According to Manekin, the current brand of religious Zionism and ultra-Orthodoxy’s “very recent” move to the right are emulating secular nationalist ethics a lot more than they are Jewish traditions.
“When somebody like [National Security Minister Itamar] Ben-Gvir says, ‘We’re the landlords’ and ‘I run the show,’ that for me is a very non-traditional Jewish way of looking at the world,” he said.
“The immediacy with which we accept the current militantism of the religious right, when there are such clear rabbinic texts which don’t allow for that kind of behavior is insane,” he said. “The idea that Jews can walk around with guns on Shabbat is much more of a reform than the idea that Jews should support peace.”
The ambition around peace has set the faithful left apart from the wider anti-government protests, which have not focused on the Israeli-Palestinian conflict. A week after the conference, a Palestinian terror attack outside a Jerusalem synagogue that took the lives of seven residents after the Shabbat service put these beliefs to a test.
But Manekin said such events — another attack followed this week — would not change his worldview. “Our tradition is [that] the response to death is mourning and repenting. The political response shouldn’t be based on revenge but on what we think is for the betterment of our people,” he said after the Neve Yaakov attack.
Despite hesitations from his co-organizers, Manekin was adamant about labeling the conference “left,” because, he said, among the fringes of the religious community is “a large group of people who are tired of this constant obfuscation of our opinions to appease the right who are never appeased anyway.”
According to Flescher, the left in Israel is no longer relevant “because it can’t speak the Jewish language.” Religious people often feel like the left is “foreign, and alien and even Christian in some regard,” he said.
One of the goals moving forward, Pfeuffer said, is to develop a religious leftwing language.
But as the conference demonstrated, even under the banner of the religious left lies a broad range of opinions. As Flescher put it: “The religious left is much more diverse than the secular left.”
Attias, who wears a headscarf for religious reasons, described herself thus: “I’m very progressive and I live in the settlements.”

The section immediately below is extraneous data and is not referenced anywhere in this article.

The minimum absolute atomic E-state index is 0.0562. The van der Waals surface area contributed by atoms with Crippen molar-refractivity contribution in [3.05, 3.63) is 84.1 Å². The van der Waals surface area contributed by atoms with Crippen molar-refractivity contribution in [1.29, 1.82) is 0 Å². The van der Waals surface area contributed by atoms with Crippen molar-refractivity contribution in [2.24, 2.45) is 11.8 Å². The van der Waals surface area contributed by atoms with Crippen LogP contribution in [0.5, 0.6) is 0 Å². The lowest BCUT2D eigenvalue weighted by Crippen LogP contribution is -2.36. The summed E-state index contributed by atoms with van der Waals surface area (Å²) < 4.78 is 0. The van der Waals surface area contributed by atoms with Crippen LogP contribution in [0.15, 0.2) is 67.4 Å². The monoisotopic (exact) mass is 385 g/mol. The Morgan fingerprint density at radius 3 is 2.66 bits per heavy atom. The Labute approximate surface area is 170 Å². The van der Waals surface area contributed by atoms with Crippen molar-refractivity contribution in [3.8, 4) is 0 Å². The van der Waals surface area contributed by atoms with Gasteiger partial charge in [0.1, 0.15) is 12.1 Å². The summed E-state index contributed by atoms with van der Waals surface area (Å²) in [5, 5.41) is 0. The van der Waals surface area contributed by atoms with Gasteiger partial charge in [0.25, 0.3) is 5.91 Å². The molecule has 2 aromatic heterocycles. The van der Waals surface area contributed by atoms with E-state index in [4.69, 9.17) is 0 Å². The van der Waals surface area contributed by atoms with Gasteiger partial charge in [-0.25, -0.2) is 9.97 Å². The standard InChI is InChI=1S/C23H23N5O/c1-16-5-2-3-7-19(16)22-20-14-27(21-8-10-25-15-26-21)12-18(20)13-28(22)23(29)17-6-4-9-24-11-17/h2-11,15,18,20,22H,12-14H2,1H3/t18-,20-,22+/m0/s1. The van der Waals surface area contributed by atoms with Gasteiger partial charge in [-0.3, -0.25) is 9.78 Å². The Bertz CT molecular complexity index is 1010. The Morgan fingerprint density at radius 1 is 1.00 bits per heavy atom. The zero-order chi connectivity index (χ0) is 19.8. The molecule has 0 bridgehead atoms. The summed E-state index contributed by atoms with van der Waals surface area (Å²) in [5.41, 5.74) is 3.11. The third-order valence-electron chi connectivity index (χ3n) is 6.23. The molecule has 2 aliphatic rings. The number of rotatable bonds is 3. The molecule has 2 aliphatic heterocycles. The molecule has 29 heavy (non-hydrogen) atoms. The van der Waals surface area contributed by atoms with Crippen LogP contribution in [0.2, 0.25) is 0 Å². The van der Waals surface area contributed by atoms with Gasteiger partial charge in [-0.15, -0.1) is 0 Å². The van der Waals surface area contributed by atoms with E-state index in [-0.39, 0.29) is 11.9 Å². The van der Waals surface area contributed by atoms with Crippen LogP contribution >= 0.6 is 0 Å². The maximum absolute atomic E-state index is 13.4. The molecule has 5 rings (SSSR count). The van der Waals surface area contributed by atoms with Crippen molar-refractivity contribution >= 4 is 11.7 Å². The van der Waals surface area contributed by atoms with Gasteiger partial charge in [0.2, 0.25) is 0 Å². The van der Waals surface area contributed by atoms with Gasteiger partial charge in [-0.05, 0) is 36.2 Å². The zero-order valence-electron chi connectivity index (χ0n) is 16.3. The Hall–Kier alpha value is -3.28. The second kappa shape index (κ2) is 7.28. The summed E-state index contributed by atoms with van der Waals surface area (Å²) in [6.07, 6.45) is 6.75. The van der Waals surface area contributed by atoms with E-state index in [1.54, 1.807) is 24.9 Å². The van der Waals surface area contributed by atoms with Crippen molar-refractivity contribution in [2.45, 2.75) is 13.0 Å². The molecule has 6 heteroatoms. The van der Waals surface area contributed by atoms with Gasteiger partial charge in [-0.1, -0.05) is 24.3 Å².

Even though she is “very left economically,” Attias said, she refuses to label herself as a leftist because she remains “extremely critical” of the left which she says is often “very removed from Palestinians and poverty” and the issues it purports to champion.
Rabbi Hanan Schlesinger, a coexistence activist who lives in the West Bank settlement of Alon Shvut, described his experience at the conference on Facebook. “I have rarely felt so at home and so comfortable in a sea of kippot in Israel,” he wrote, alluding to the fact that in Israel, the style and presence of one’s head covering is widely seen as indicative of his or her religious orientation and politics alike.
The conference did not shy away from raising hot-button topics that not everyone in the room saw eye to eye on. “Because we tried to include as much of a left-wing range of opinions as we could, everyone at some point felt a little bit uncomfortable,” Pfeuffer said, noting that there was an LGBTQ circle and even references to “apartheid” by one speaker, Orthodox female rabbi Leah Shakdiel.
“If you’re very comfortable then you’re probably not learning something new,” Pfeuffer said.
One thing that made the conference stand out from other leftwing gatherings was the sense of hope and optimism.
“The general mood from punditry on the liberal left is all doom and gloom,” Manekin said.
The atmosphere at the conference, on the other hand, was “emotionally uplifting, energizing, and proactive,” he said. “This feeling of ‘we now have an assignment’ is very indicative of religious communities in general. That feeling that once you congregate, you can actually do quite a lot.”